Since the coronavirus (COVID-19) pandemic, there has been an increase in the availability of loans to households and businesses, which is in contrast to the experience of the 2008 global financial crisis.
The asset holdings of deposits by households rose sharply during the coronavirus pandemic, in part, reflecting the effects of “forced” saving because of public health restrictions.
Businesses also increased their deposits holdings, which might have been a precautionary response to more uncertain business conditions.
More recent evidence shows adults have reported using credit more than usual, possibly in response to the rising cost of living; the rise in business deposits since the start of 2022 might point to lower business confidence and greater uncertainty.
Coronavirus (COVID-19) restrictions led to large economic impacts through 2020 and 2021. There were concerns that there would be adverse impacts on the provision of finance to households and businesses, particularly given the experience of the 2008 global financial crisis (GFC). These impacts on lending and borrowing could have amplified some of these effects on the real economy.
We show the trends in financial flows over the course of the coronavirus pandemic, particularly on loans and deposits in 2020 and 2021, including how this compared with the GFC. Our focus is on the monetary financial institutions (MFIs) in the National Accounts – in effect, the banking industry. We do not look at other types of finance provision here, such as those provided by other financial institutions (OFIs).
We also present the latest findings on more recent trends in loans and deposits in the first half of 2022. These provide some indicative insights into how households and businesses are responding to the higher cost of living and economic uncertainty in 2022.Nôl i'r tabl cynnwys
The paths of income and expenditure determine whether households, corporations, the government and the rest of the world are net lenders or borrowers. The coronavirus (COVID-19) pandemic led to large movements in these income and expenditure flows, which must also be reflected in offsetting movements in financial flows. This is because a net borrowing position must be funded by taking on further financial liabilities and/or reducing financial assets. A net lending position is reflected in a net increase in financial assets and/or decrease in financial liabilities.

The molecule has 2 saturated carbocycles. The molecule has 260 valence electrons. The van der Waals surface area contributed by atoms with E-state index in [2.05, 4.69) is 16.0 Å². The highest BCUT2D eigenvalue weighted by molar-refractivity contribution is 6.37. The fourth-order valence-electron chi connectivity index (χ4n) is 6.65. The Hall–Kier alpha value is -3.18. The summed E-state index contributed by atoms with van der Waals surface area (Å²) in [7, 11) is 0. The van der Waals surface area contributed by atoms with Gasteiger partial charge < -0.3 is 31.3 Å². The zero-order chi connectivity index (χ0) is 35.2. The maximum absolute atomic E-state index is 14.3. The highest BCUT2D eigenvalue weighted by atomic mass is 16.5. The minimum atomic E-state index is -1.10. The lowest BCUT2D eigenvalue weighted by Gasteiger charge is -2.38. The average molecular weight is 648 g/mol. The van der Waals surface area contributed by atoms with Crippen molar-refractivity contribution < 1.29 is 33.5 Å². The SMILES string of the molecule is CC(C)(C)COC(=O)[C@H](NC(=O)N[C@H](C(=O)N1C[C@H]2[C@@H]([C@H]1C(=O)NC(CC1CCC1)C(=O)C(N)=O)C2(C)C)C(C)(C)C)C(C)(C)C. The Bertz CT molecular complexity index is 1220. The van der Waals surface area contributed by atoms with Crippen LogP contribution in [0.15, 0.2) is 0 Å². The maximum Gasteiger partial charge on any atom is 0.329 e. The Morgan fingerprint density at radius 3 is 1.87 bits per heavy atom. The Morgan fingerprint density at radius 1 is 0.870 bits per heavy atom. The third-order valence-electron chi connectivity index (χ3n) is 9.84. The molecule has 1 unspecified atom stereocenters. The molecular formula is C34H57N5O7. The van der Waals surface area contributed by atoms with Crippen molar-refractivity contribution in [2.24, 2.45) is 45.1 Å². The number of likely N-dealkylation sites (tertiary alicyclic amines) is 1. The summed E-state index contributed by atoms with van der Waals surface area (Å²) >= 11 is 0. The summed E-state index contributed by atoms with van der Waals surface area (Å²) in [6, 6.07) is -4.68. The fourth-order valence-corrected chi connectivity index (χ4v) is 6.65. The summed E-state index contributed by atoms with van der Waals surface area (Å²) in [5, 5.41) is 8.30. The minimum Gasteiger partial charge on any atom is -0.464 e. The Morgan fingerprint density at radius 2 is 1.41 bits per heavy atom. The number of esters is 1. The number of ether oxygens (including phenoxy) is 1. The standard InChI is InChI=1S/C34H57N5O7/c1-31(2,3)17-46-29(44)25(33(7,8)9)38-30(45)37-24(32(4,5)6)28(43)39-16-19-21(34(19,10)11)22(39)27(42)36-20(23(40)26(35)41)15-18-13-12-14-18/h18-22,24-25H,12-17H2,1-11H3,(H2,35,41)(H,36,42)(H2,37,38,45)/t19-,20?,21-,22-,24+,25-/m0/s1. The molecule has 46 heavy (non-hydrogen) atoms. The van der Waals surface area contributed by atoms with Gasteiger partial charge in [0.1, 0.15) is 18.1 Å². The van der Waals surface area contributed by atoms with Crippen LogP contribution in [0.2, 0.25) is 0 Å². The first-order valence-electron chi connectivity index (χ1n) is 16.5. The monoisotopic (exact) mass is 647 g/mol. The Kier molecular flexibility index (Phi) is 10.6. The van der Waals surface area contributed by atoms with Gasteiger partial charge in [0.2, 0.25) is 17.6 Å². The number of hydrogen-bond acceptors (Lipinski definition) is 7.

Figure 1 shows the compositional changes in the UK banking sector’s net assets over the period of the global financial crisis (GFC) and the coronavirus pandemic. Figure 1 highlights the contrasting experience in the flows of loans and deposits. In 2020, there was a large rise in deposits held by households and businesses. This largely reflected the effects of forced savings in response to coronavirus restrictions, as detailed in our Economic modelling of forced savings during the coronavirus pandemic article. There was a larger impact on household consumption than on household incomes as presented in our Coronavirus and its effects on household consumption, UK: January to December 2021 article. This primarily reflected the impact of the Coronavirus Job Retention Scheme (CJRS) and Self-Employment Income Support Scheme (SEISS).
The introduction of coronavirus restrictions on spending on goods and services explains why there was a spike in these deposit flows. This would have been reflected by an offsetting increase in financial liabilities of deposits held by the banking sector – this is their holdings of these deposits that are owned by households and businesses. These financial flows helped explain why monetary financial institutions (MFIs) became net borrowers through the coronavirus pandemic, while households became net lenders. This was not the case in the GFC, where there was a rise in net assets of deposits and currency that was held by MFIs.
During the coronavirus pandemic, there was an increase in the provisions of loans by the banking sector. This included the impacts of policy responses introduced by the government and the Bank of England. For example, this includes the impacts of the Coronavirus Business Interruption Loan Scheme (CBILS), the Coronavirus Large Business Interruption Loan Scheme (CLBILS) and the Bounce Back Loan Scheme (BBLS), which all provided financial support to businesses. In contrast, during the GFC, there was a more marked adverse impact in the flows of loans to households and businesses. This highlighted how these impacts in the financial economy in 2008 and 2009 amplified some of these effects in the economy.
Figure 1: Banks raised their lending of loans during coronavirus, while households and businesses increased their holdings of deposits
Net financial assets, UK monetary financial institutions, share of GDP, 2007 to 2009 and 2019 to 2021
- A positive net value shows net lending (plus) while a negative net value shows net borrowing (minus).
This looks at the financial assets and liabilities of monetary financial institutions (MFIs), which compromise of UK banks and building societies, and other traditional loan and deposit-taking bodies.
Download this chart.xlsx
The impact on loan borrowing by households over the coronavirus (COVID-19) pandemic has been in sharp contrast to that of the global financial crisis, where the holdings of loan liabilities are broadly in line with their pre-coronavirus levels. There was initially an easing in the annual rate of total lending to individuals – further details on total lending to individuals' data are provided by the Bank of England. However, following the start of the coronavirus pandemic, this has since recovered to above its pre-coronavirus rates.